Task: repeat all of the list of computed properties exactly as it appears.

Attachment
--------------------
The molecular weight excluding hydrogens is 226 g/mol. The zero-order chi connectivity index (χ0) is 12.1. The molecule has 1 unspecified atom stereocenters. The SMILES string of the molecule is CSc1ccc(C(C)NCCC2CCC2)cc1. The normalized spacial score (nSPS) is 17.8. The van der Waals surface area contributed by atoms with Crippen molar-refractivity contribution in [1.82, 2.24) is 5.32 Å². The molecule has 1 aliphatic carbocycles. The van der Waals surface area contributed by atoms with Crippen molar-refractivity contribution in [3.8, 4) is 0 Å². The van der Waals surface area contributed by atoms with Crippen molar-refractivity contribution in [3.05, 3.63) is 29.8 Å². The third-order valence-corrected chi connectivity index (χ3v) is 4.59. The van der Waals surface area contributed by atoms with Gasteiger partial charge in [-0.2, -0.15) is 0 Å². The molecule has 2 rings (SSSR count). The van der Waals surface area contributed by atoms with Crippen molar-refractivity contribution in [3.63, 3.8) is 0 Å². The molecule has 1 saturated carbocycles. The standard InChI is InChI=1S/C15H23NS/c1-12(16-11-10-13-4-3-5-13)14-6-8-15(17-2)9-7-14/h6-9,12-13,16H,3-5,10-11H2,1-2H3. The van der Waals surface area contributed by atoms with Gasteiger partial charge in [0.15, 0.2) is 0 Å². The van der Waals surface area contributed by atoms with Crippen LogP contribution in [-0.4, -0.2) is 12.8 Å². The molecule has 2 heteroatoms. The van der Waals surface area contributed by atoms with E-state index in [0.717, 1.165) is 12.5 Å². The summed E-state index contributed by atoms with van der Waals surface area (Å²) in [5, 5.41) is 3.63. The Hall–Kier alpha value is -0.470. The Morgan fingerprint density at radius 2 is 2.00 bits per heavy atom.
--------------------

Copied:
The molecular weight excluding hydrogens is 226 g/mol. The zero-order chi connectivity index (χ0) is 12.1. The molecule has 1 unspecified atom stereocenters. The SMILES string of the molecule is CSc1ccc(C(C)NCCC2CCC2)cc1. The normalized spacial score (nSPS) is 17.8. The van der Waals surface area contributed by atoms with Crippen molar-refractivity contribution in [1.82, 2.24) is 5.32 Å². The molecule has 1 aliphatic carbocycles. The van der Waals surface area contributed by atoms with Crippen molar-refractivity contribution in [3.8, 4) is 0 Å². The van der Waals surface area contributed by atoms with Crippen molar-refractivity contribution in [3.05, 3.63) is 29.8 Å². The third-order valence-corrected chi connectivity index (χ3v) is 4.59. The van der Waals surface area contributed by atoms with Gasteiger partial charge in [-0.2, -0.15) is 0 Å². The molecule has 2 rings (SSSR count). The van der Waals surface area contributed by atoms with Crippen molar-refractivity contribution in [3.63, 3.8) is 0 Å². The molecule has 1 saturated carbocycles. The standard InChI is InChI=1S/C15H23NS/c1-12(16-11-10-13-4-3-5-13)14-6-8-15(17-2)9-7-14/h6-9,12-13,16H,3-5,10-11H2,1-2H3. The van der Waals surface area contributed by atoms with Gasteiger partial charge in [0.15, 0.2) is 0 Å². The van der Waals surface area contributed by atoms with Crippen LogP contribution in [-0.4, -0.2) is 12.8 Å². The molecule has 2 heteroatoms. The van der Waals surface area contributed by atoms with E-state index in [0.717, 1.165) is 12.5 Å². The summed E-state index contributed by atoms with van der Waals surface area (Å²) in [5, 5.41) is 3.63. The Hall–Kier alpha value is -0.470. The Morgan fingerprint density at radius 2 is 2.00 bits per heavy atom.